Then I got to the main road and after passing the Namsong Bridge (various fees depending on the vehicle) on both sides of me saw a picturesque landscape on the river, mountains, village and fishermen using the Chinese network. Then, after crossing a small village, I reached a wide, dirt road, lying in the middle of beautiful mountains and vast rice fields. Especially in the rainy season, the rice stalk had a distinctly green color, and the gentle mist that made it a beautiful day. Beautiful unfortunately does not mean easy because with the advent of the rain my day was exceptionally burdensome though the way is a good humor. I drove my moped through the deep puddles sometimes losing their flip-flops and getting wet to the dry thread. Several times I was stuck and I could not leave. In the great rain, I reached the first cave, Tham Khan. This is not a very popular cave and I think it is a huge mistake as it guarantees an unforgettable experience. It is very adventurous to get to it because first you have to go through the stream, which regularly pours during the rainy season and in some part of our route we see that the river creates a series of small waterfalls under which you can bathe. This is the perfect stage of our march to dive in the cold water and enjoy free and natural whips and whirlpools. When I was here it was raining but it did not matter, because it is so great. The cave itself is very wild and completely unprepared for easy tourism, as it was in the Tham Jang cave. There were three entrances to each of which one had to descend the rocks and then push through the small slits to enter. In one of them is a Buddha statue, although in this case it was not important. Tham Khan Cave is a beautiful adventure for those who like to work for her and the road to her is also worth recommending. On the way back it was very rainy and again many times I had a problem running through the most puddles. I was already soaked and very dirty although the day was not over yet. I did not want to go back to my room. I stopped my moped in the middle of the rice paddies, undressed myself and stepped inside. Even such a simple walk was a challenge because the rain made the soil very slippery. For that I have just come across a deep pit full of water and mud. Of course, I was indifferent, and I enjoyed the freedom and adventure that so hard every day in the city. I walked for hours in the rice fields and sat in the pits filled with water. When I reached the river and crossed to the other side, I saw dense hides in front of me. In the rain and slipping through the mud, I reached Tham Pha Jinally Cave, which is unknown to anyone. This cave can be dangerous without a guide so I just entered a piece. First it was necessary to descend to the bottom and then through the thin corners to reach the standing water. This is an interesting experience but I advise first to ask the tourist office in Vang Vieng because there are three caves here and in the rainy season access to them can be completely flooded. I was lucky even though I would always remember my crossing through the pits and rice fields. Then I gave up my motor and returned to my room. It took me some time to get dressed and go into the dung. But this day is very adventurous.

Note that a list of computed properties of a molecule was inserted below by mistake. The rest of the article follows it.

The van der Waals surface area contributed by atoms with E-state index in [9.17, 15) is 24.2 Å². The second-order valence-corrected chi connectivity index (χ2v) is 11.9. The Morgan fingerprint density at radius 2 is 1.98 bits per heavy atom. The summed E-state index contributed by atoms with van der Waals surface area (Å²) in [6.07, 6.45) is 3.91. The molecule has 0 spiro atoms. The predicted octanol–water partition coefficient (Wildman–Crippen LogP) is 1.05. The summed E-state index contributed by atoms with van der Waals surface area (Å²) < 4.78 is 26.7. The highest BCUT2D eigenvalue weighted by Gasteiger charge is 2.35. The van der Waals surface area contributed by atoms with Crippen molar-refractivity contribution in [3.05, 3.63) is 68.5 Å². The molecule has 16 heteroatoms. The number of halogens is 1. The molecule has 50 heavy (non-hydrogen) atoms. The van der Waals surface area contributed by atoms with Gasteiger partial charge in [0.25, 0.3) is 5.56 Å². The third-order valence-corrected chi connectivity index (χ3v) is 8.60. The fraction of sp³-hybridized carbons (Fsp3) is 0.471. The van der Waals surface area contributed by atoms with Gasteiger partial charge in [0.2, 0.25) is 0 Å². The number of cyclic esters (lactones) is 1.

Caves around Vang Vieng, blue lagoon and great massage – day II